Table 1 Demographic and clinical data of the patients
Notes: aUnpaired t-test. Data presented as mean ± SD, number, or P-value.
Abbreviations: CCT, central corneal thickness; IOP, intraocular pressure; POAG, primary open-angle glaucoma.

Figure 1 Mean IOP values of the water-drinking test in POAG patients and controls.
Abbreviations: IOP, intraocular pressure; min, minutes; POAG, primary open-angle glaucoma; WDT, water-drinking test.

Table 2 presents IOP peak and IOP fluctuation values at visits in both POAG patients and controls. In POAG patients, the decrease in IOP peak and IOP fluctuation was statistically significant (P<0.001 and P=0.003, respectively).

Table 2 Mean IOP peak and IOP fluctuation values at visits in POAG patients and controls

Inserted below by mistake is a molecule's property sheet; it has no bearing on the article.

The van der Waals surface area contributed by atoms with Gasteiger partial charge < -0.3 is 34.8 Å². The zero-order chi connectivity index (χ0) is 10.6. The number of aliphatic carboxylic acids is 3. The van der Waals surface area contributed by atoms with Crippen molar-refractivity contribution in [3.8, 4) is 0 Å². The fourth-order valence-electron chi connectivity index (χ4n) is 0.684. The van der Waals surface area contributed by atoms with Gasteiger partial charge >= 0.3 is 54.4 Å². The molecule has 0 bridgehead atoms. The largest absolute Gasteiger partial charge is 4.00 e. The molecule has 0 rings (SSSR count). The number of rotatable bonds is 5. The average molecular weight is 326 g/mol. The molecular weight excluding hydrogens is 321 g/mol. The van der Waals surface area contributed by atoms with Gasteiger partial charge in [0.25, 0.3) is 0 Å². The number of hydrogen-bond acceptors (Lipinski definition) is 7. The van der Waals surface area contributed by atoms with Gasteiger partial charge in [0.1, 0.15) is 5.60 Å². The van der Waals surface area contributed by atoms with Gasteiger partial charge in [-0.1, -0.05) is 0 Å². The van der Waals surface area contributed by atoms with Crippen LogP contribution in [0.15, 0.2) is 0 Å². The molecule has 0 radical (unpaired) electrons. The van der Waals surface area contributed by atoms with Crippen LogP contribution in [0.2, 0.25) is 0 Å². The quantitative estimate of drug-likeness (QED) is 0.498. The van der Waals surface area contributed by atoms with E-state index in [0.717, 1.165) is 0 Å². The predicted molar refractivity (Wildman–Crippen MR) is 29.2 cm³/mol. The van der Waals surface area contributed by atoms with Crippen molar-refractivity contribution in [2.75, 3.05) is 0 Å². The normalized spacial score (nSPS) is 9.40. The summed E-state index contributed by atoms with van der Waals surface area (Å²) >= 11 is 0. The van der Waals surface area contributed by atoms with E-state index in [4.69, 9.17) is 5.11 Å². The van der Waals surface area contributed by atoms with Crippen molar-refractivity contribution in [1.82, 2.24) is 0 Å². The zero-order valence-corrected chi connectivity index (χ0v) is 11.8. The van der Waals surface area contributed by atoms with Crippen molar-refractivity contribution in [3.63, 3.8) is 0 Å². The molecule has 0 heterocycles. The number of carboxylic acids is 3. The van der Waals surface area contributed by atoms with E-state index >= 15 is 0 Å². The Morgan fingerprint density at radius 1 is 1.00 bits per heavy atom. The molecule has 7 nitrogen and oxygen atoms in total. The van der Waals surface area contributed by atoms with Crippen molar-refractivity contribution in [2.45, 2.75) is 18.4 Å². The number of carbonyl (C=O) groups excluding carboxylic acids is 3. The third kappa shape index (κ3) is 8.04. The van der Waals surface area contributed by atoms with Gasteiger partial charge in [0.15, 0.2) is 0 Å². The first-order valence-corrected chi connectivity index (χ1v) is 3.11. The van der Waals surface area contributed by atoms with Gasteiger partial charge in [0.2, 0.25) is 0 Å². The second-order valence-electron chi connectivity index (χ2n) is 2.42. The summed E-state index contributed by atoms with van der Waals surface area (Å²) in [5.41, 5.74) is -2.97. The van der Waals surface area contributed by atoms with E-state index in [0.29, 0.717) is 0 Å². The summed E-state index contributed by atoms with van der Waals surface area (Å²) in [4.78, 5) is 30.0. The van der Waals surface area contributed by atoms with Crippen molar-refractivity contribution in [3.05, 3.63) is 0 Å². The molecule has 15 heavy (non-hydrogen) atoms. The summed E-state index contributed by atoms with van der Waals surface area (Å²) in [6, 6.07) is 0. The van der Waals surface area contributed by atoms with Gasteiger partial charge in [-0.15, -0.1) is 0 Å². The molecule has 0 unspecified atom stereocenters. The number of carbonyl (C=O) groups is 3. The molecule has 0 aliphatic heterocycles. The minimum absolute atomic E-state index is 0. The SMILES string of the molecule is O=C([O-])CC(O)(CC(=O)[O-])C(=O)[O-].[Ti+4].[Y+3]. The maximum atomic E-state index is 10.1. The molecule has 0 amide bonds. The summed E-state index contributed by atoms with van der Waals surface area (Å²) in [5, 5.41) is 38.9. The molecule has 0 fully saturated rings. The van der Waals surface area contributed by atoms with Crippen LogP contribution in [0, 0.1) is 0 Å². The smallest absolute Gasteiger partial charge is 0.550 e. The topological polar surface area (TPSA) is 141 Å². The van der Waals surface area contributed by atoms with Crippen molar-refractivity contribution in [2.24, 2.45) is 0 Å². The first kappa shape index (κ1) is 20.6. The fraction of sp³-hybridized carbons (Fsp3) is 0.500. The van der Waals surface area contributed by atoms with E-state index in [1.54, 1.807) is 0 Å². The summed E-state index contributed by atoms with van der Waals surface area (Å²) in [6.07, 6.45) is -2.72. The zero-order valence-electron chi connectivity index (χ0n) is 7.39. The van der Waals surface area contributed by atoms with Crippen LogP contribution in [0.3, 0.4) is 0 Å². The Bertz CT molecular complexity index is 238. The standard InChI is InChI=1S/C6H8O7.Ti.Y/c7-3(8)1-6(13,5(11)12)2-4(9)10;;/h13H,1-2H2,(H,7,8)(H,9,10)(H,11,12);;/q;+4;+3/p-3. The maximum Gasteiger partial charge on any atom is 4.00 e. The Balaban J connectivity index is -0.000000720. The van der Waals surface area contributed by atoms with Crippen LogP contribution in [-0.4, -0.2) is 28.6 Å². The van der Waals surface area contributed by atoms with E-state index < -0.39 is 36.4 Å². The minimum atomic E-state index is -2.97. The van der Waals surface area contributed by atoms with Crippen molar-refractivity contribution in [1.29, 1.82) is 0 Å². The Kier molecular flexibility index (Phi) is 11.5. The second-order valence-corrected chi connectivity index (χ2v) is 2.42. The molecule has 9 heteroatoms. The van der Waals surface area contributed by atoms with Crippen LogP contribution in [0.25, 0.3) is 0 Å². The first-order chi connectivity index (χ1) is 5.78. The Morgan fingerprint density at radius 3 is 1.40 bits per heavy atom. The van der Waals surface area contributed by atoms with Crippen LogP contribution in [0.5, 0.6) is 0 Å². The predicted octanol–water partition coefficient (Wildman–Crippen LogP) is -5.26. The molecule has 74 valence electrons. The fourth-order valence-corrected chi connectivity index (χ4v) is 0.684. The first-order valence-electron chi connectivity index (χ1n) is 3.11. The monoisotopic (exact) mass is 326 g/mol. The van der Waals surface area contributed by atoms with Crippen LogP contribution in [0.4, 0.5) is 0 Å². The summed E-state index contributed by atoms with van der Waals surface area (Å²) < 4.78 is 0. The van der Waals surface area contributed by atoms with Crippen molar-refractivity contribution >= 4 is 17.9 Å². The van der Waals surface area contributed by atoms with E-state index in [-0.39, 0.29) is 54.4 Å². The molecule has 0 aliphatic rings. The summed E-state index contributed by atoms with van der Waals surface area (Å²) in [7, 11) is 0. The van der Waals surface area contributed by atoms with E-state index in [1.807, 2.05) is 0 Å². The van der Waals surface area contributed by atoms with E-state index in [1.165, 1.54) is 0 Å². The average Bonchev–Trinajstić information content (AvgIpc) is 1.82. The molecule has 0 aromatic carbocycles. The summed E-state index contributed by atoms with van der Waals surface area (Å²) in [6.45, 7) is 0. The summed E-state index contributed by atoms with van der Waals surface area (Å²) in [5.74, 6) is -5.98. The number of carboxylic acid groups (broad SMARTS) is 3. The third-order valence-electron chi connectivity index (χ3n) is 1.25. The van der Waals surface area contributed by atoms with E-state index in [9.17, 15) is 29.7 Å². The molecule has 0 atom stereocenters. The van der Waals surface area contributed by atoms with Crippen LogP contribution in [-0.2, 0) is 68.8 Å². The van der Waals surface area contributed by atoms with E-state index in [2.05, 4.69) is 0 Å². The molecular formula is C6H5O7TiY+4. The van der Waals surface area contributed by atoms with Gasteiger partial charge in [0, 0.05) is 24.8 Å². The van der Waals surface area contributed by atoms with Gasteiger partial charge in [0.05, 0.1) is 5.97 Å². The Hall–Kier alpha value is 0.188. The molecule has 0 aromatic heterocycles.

Notes: aANOVA for repeated measures; bpaired t-test. Data presented as mean ± SD or P-value.
Abbreviations: ANOVA, analysis of variance; IOP, intraocular pressure; POAG, primary open-angle glaucoma.

No significant difference was observed in visual field test indices between baseline and month 6 (mean deviation: 4.25±2.32 vs 4.17±2.95, P=0.10 and pattern standard deviation: 3.31±2.53 vs 3.36±2.58, P=0.12).

Intracorrelation test was carried out to compare the test-retest variability of control patients. The intraclass coefficients for the two water-drinking tests in control patients were 0.89 for IOP peak and 0.62 for IOP fluctuation (P<0.001).

Discussion